Directors at the Valley Forge fund for forgetting their job. The way funds are supposed to work is that the board of directors hires a manager who runs the money. At Valley Forge (VAFGX), however, the directors spent two months doing it themselves. The saga started late in 2012, when the fund’s former manager died and the board had terminated his contract within days of, well, his ultimate termination. Enter an interim manager, hired to run the fund through March. After that, until a permanent agreement with that manager could be reached, the board took over running the fund. A prospectus dated May 1 noted that the directors were responsible for any trades made in April and May. “Because none of the members of (the) Fund’s Board of Directors has any experience as portfolio managers, management risk will be heightened during the Interim Period, and you may lose money,” according to the prospectus. “In particular, the Fund will be subject to the risk that (the) Board may fail to take actions that an experienced investment adviser may take.”

The fund did surprisingly well during the interim period, but shareholders should still be upset, as they were counting on directors to make sure the fund succeeded thanks to something besides dumb luck.

Wegener Adaptive Growth (WAGFX), a fund so paranoid about losing money that it lost a lot of money trying to avoid losses. A tiny fund with almost no assets left anymore, Wegener Adaptive Growth (WAGFX) actively manages risk, meaning it uses hedging strategies to limit the damage when the market is worrisome. It worked in 2008 — when the fund lost 10 percent compared with peers dropping nearly 40 percent — and even as the market began its recovery in 2009, when the fund crushed its average peer. It hasn’t worked since, but especially not in 2013, when it appears that overspending on unnecessary hedging strategies contributed to a 20 percent loss in a year when the fund’s average peer is up 33 percent. With the market rising to record highs, I have an image of a manager huddled in a corner of the office, rocking back and forth, fingers in his ears, nervously chanting “I am not losing money.” He can justify that by living in the past, which judging from the firm’s website is precisely what he does; the most recent performance figures available on the site are nearly two years old.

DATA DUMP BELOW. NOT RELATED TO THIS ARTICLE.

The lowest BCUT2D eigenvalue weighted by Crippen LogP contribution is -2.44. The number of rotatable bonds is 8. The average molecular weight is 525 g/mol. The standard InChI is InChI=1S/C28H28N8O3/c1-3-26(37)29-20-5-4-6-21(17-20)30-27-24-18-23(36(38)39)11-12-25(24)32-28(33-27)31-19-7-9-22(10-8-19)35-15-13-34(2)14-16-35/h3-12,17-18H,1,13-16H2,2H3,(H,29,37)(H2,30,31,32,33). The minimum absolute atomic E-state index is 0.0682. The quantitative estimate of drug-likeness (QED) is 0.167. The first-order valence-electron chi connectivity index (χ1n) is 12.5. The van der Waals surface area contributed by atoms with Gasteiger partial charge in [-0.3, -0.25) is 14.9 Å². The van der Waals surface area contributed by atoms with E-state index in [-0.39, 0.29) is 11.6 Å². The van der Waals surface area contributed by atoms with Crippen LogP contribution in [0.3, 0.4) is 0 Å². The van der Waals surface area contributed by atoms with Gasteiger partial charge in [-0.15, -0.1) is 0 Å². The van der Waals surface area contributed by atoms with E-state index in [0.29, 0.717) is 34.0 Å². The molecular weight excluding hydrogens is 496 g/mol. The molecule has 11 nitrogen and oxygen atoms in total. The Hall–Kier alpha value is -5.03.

John Hussman of the Hussman Funds, the Lump of Coal Mis-Manager of the Year. Hussman is widely recognized as a savvy market observer who expertly manages risk while delivering long-term returns. You’d have a hard time seeing that in his funds since the 2008 market crisis, however, and especially this year when it appears he mismanaged risks at a time when throwing darts at the stock tables was nearly enough to guarantee a winning portfolio.

Hussman Strategic Growth (HSGFX), the firm’s flagship with $1.4 billion in assets, is off roughly 7 percent this year, compared with the 13 percent gain of its average long-short peer, according to Morningstar. Things were even worse at Hussman Strategic Total Return (HSTRX), which is off roughly 8.5 percent this year, dead last in its conservative-allocation category, according to Lipper. Hussman’s “best” fund this year has been Strategic Dividend Value (HSDVX) which, according to Morningstar, lags 99 percent of its peers and trails the average fund in the category by more than 20 percentage points.

Chuck Jaffe is senior columnist for MarketWatch. He can be reached at cjaffe@MarketWatch.com or at Box 70, Cohasset, MA 02025-0070.